Tuesday, 20 October 2009

The Low Cholesterol Limbo!


Statins are the wonder drugs of the new millennium. Decades of studies have shown that high cholesterol levels can bring an increased risk of heart disease and atherosclerosis, and statins work effectively to lower these levels. People with diabetes are at increased risk of heart disease too, so common practice is to put all diabetics on statins to lower their cholesterol levels and mitigate the risks.

However, the figures can be somewhat misleading and delving deeper uncovers how statistics and studies can be manipulated so that it becomes a very far from clear-cut situation. Much of the analysis and study has been commissioned and paid for by the big pharmaceutical companies that make the drugs they want us all to take. The cynical amongst us might suspect a certain level of bias in their findings…

I’m not really too concerned by that, but what has bothered me is the fact that no-one has set a lower limit on cholesterol levels. Cholesterol is an essential substance for the body, being directly involved in every cell, so we need a certain amount of it to live. Over the years, the cholesterol theory has been constantly modified – first it was total cholesterol, then we had ‘bad’ and ‘good’ cholesterol, ‘safe’ limits were being constantly lowered, seemingly to vanishing point! As a diabetic, the recommendation is that I keep my total levels below 4.0. Using statins, my level last year fell to 2.4, but there was no indication that this was a sign I could achieve healthy levels without the drugs and when I questioned it I was encouraged to keep taking them.

After thinking long and hard about it I have decided to stop taking them and take my chances. I have a slightly increased statistical risk of heart disease – of 100 people taking them, three will possibly have diminished risks, the remainder will carry on as before. Set against my increased risk of heart disease are the decreases in risks of other problems. Very low cholesterol levels have been shown to carry an increased risk of stroke. Also, statins can have side-effects – some minor, but some very serious, including death. So for me, I find it better to let my body find its natural levels rather than directly interfere with its processes using crude and powerful drugs. This may not be right for everyone, as people and circumstances differ vastly, but for me the case and the advantages are not proven. My doctor is probably not going to like it!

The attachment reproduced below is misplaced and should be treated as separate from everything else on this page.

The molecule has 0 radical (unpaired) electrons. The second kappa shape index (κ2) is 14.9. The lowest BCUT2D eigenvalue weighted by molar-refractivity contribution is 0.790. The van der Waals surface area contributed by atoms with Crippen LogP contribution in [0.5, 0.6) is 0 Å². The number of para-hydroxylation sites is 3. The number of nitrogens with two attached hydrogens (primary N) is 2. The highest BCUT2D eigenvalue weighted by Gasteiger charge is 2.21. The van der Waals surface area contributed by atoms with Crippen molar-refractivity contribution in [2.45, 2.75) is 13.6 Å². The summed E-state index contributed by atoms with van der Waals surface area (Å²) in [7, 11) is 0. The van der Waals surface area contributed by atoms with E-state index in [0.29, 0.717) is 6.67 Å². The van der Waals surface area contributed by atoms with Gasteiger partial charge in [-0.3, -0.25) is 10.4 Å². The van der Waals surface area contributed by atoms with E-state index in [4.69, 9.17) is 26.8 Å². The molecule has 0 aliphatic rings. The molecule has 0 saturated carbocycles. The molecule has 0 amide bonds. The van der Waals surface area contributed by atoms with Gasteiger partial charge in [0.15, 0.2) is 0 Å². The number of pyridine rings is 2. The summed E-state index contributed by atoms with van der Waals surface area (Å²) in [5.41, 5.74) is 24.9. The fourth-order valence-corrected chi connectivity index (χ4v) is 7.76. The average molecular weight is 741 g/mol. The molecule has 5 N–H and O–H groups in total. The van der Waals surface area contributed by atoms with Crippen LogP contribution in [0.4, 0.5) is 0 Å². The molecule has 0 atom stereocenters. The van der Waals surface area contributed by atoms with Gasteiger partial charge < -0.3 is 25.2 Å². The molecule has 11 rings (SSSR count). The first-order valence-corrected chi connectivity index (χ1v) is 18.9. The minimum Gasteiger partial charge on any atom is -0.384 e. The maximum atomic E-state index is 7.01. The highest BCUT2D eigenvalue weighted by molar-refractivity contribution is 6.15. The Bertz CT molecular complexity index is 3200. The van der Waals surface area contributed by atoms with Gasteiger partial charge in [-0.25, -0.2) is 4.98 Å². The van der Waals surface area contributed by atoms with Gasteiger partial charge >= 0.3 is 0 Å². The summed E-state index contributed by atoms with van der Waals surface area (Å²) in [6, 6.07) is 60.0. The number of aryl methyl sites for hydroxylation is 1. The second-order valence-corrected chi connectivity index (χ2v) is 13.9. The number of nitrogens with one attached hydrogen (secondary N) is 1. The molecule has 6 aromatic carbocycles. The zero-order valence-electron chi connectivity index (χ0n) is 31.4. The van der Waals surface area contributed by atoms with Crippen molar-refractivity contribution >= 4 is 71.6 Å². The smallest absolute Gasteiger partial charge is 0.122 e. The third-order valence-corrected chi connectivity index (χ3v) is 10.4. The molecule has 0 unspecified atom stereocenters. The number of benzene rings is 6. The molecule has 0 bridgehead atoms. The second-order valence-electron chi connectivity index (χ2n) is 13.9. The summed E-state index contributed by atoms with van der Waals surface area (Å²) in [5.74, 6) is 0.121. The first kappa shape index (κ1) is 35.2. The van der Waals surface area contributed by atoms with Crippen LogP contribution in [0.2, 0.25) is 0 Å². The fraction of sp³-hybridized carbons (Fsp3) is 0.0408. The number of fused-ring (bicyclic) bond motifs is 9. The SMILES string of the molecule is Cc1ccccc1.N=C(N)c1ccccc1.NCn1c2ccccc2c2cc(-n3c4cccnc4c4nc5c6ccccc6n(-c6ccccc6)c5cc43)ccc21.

A useful book on the topic is: The Great Cholesterol Con

And this website graphically illustrates the risks and benefits of statin treatment:

http://www.nntonline.net/ebm/newsletter/2003/06/diabetes_and_statins.asp
Another article which summarises the case against lowering cholesterol to extremes and exlpains the history of the 'cholesterol is harmful' hypothesis:


The Low Cholesterol Limbo, how low can you go?
Well, since no-one’s ever told me I’m afraid that I don’t know!
They say ‘four’ for diabetics is where to set the bar,
But my record low is 2.4, so I’ve beaten that by far!

And what’s the prize for winning when my shoulders scrape the floor?
It seems they’ll fill me up with drugs, then lower it some more!
For there might be an outside chance I’ll die of heart disease,
But what about the other risks? Could you explain them please?

For every hundred people who have been ‘statin-ated’
Then there’s a chance for three of them, the risks will have abated…
The statins help us limbo low – but too low is no joke,
For fall too low and it will bring an increased risk of stroke!

I’d rather let my body work the way it was intended,
The doctors might not like it, and they might be quite offended.
But if I learn to live my life in a healthy, balanced way,
There’s every chance I’ll be just fine and dance another day!

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